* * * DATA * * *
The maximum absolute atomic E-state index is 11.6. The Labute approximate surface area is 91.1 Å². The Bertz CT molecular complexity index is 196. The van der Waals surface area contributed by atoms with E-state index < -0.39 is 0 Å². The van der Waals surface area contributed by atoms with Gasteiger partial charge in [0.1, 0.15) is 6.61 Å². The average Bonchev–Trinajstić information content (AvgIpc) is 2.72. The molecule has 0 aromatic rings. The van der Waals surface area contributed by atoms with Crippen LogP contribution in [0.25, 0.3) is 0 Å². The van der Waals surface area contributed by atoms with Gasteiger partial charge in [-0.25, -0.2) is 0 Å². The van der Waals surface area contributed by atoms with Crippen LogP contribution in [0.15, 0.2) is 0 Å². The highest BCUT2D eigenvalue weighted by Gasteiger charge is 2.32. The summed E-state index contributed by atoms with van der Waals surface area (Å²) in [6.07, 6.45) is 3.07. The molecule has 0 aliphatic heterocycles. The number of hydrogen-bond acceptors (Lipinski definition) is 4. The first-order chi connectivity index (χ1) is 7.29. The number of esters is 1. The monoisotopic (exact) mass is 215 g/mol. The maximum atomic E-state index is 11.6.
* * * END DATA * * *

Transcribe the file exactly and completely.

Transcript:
The maximum absolute atomic E-state index is 11.6. The Labute approximate surface area is 91.1 Å². The Bertz CT molecular complexity index is 196. The van der Waals surface area contributed by atoms with E-state index < -0.39 is 0 Å². The van der Waals surface area contributed by atoms with Gasteiger partial charge in [0.1, 0.15) is 6.61 Å². The average Bonchev–Trinajstić information content (AvgIpc) is 2.72. The molecule has 0 aromatic rings. The van der Waals surface area contributed by atoms with Crippen LogP contribution in [0.25, 0.3) is 0 Å². The van der Waals surface area contributed by atoms with Gasteiger partial charge in [-0.25, -0.2) is 0 Å². The van der Waals surface area contributed by atoms with Crippen LogP contribution in [0.15, 0.2) is 0 Å². The highest BCUT2D eigenvalue weighted by Gasteiger charge is 2.32. The summed E-state index contributed by atoms with van der Waals surface area (Å²) in [6.07, 6.45) is 3.07. The molecule has 0 aliphatic heterocycles. The number of hydrogen-bond acceptors (Lipinski definition) is 4. The first-order chi connectivity index (χ1) is 7.29. The number of esters is 1. The monoisotopic (exact) mass is 215 g/mol. The maximum atomic E-state index is 11.6.